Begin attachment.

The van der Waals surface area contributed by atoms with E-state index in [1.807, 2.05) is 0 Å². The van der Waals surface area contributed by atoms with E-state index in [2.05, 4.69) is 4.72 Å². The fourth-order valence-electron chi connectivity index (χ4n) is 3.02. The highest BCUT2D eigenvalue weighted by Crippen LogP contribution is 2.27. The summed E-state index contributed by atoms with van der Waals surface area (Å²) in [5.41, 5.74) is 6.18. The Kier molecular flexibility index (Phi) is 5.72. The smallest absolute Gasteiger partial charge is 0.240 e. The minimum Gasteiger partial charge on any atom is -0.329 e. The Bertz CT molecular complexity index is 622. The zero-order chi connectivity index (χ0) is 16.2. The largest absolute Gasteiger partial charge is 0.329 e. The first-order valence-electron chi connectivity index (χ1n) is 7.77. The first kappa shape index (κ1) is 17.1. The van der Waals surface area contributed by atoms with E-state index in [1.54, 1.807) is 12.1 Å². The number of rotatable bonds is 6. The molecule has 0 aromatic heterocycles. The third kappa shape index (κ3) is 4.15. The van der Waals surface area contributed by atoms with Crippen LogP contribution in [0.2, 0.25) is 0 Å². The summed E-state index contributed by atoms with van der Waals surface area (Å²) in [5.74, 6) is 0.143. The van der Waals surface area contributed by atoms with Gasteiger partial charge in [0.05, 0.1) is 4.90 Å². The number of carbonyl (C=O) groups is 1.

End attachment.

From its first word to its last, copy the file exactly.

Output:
The van der Waals surface area contributed by atoms with E-state index in [1.807, 2.05) is 0 Å². The van der Waals surface area contributed by atoms with E-state index in [2.05, 4.69) is 4.72 Å². The fourth-order valence-electron chi connectivity index (χ4n) is 3.02. The highest BCUT2D eigenvalue weighted by Crippen LogP contribution is 2.27. The summed E-state index contributed by atoms with van der Waals surface area (Å²) in [5.41, 5.74) is 6.18. The Kier molecular flexibility index (Phi) is 5.72. The smallest absolute Gasteiger partial charge is 0.240 e. The minimum Gasteiger partial charge on any atom is -0.329 e. The Bertz CT molecular complexity index is 622. The zero-order chi connectivity index (χ0) is 16.2. The largest absolute Gasteiger partial charge is 0.329 e. The first-order valence-electron chi connectivity index (χ1n) is 7.77. The first kappa shape index (κ1) is 17.1. The van der Waals surface area contributed by atoms with E-state index in [1.54, 1.807) is 12.1 Å². The number of rotatable bonds is 6. The molecule has 0 aromatic heterocycles. The third kappa shape index (κ3) is 4.15. The van der Waals surface area contributed by atoms with Crippen LogP contribution in [0.2, 0.25) is 0 Å². The summed E-state index contributed by atoms with van der Waals surface area (Å²) in [5.74, 6) is 0.143. The van der Waals surface area contributed by atoms with Gasteiger partial charge in [0.05, 0.1) is 4.90 Å². The number of carbonyl (C=O) groups is 1.